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"Now, if you'll excuse me, I've got a class to teach, then I gotta roll around with a sweaty guy from Holland."
on October 13, 2012
Kevin James fills that niche. The one that his pal Adam Sandler surrendered years ago when he opted for those loopy roles. Kevin James remains very much down-to-earth and relatable. He's that likable everyman. HERE COMES THE BOOM is all kinds of predictable. It strives to mash-up two of cinema's most enduring narratives: the plight of teachers under duress and the inspirational underdog sports story. I was ready to roll my eyes a lot at this film. I walked out of the theater grinning. HERE COMES THE BOOM follows convention, does it ever. There's no earthshaking plot twist. But the film's expert execution of those tropes and Kevin James' warm, committed performance won me over. And there are enough laughs. And I'm a devoted enough sports fan. And I'll always root for endeavors that promote educators and expose the disadvantages that hinder them from doing their job. That Salma Hayek is in the movie doesn't suck, either. Her character's name is Bella, and I'd be hard pressed to think of something else more appropriate to call her.
Once upon a time, 42-year-old high school biology teacher Scott Voss (James) won the Teacher of the Year honors. But that was a decade ago, and he's since lost his spark. Today Scott Voss is an indifferent cog in Boston's educational system. But when budget cutbacks threaten to eliminate the school's extracurricular activities - including his friend Marty's (Henry Winkler) music department - Scott Voss is galvanized impetuously into action. Except how do you now raise $48,000, especially in the face of a looming deadline?
Once upon a time, Scott Voss was a Division One collegiate wrestler, a pretty good one, never mind that that was two decades ago. Scott arrives at the deranged idea of competing in the mixed martial arts circuit to drum up money for his school. You'd think the fact that he doesn't know much about the MMA sport would give him pause... Anyway, early on, anticipate scenes of Scott's getting harshly beat down.
By the way, I like that his ring walks are serenaded by a Neil Diamond track. Makes me smile.
Oh, most critics will hate this film. They won't take into the equation that there's a sweetness to this story, that there's heart and warm sentiment nestled in that gauntlet of cliches. Thankfully, the story isn't too sanitized. There's some bite to it. There's even a moment in which a debate surfaces regarding the validity and morality of resorting to violence, even if it's only in a sporting venue, in order to resolve a school's financial dilemma. I'm not sure that the film adequately addresses that. But let's not get too mired in deep moralizing. This movie isn't trying to change the world. It's trying to entertain you. There's a time and place and a mood for these kinds of films. There's a time for navel-gazing, and a time for popcorn and twizzlers.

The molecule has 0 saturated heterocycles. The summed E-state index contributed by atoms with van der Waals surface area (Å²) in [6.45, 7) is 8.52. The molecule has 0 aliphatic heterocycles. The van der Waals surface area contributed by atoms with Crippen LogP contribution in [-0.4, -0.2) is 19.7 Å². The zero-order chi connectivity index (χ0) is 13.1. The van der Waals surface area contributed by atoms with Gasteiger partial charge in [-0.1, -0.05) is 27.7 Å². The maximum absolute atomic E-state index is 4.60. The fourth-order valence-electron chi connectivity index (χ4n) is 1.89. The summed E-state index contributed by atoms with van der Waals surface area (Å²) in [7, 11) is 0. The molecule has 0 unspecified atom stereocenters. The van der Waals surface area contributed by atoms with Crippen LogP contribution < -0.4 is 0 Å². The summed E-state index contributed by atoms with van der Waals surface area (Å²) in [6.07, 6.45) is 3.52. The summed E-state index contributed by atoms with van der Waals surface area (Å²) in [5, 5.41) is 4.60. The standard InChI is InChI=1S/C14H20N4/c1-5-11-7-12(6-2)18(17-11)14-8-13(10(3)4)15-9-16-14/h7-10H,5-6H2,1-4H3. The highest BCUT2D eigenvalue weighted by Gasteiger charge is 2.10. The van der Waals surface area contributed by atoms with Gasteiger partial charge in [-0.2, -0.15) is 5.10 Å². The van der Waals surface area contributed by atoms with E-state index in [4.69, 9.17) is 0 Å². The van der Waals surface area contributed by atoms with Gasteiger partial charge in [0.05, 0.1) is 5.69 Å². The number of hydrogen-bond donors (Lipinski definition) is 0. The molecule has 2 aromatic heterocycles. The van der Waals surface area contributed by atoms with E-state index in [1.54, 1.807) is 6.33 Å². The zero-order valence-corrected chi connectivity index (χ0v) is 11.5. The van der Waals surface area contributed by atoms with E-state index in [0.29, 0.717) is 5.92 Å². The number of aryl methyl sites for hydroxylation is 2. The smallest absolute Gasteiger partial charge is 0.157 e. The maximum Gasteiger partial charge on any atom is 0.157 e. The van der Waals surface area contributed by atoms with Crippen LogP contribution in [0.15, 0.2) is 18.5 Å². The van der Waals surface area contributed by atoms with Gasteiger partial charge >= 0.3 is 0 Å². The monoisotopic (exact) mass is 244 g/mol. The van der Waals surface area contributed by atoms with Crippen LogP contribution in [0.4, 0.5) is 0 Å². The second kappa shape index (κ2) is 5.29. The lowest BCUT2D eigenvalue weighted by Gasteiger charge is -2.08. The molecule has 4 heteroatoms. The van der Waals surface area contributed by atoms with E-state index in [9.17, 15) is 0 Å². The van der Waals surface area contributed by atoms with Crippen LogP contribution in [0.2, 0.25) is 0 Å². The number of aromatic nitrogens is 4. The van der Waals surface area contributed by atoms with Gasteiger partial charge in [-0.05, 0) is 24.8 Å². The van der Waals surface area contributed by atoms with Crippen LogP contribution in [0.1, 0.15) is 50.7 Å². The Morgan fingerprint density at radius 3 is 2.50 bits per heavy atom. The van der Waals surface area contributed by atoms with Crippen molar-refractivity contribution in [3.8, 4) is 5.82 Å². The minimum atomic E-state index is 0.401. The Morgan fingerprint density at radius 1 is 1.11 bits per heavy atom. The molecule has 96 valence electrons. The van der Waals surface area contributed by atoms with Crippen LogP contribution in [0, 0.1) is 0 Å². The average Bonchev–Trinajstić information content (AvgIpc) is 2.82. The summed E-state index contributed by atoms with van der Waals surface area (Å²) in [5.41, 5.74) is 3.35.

To my surprise, Kevin James and Salma Hayak manage to ignite a few sparks. I'm not saying they replicate that heat between Richard Gere and Debra Winger, but, after a while, I bought into James' character actually having a shot with Hayak's school nurse, never mind that she'd already rejected him the fifteen times he'd asked her out. But there's a nice, easy rapport in their interactions. Note that, this time, Hayak's sexy nurse isn't singing back-up or possessed by a malevolent creature from outer space.
I suppose the presence of MMA fighters and personalities lends credibility. Fight commentators Joe Rogan and Mike Goldberg play themselves. MMA fighter Krzysztof Soszynski (not playing himself) squares up with Scott in the Octagon. But Bas Rutten turns in one of the best performances, playing Nico, an outlandish, scene-stealing former MMA fighter who trains Scott in exchange for getting tutored as he bones up for his coming U.S. citizenship exam.
I don't know if, like I heard in a Bas Rutten interview, Kevin James had trained for 14 months going into this film, but I'm happy to say that he doesn't embarass himself. Kevin has got that unsvelte, bearish figure, but he did get into a decent enough shape, considering. And it's not like his character is playing this elite gladiator, anyway. Scott Voss's clumsy, amateurish style is based on his playing defense and getting lucky with a strike. His chances of winning rely more on his perseverence thru sheer gumption and an ability to absorb punches and a stone-cold reluctance to disappoint his students. It makes you root for him all the more. So set aside the artsy-fartsy mindset, assemble the homies, and check out this feel-good show. In the face of impending ridicule, I'm rating HERE COMES THE BOOM 4 out of 5 stars. I really enjoyed it.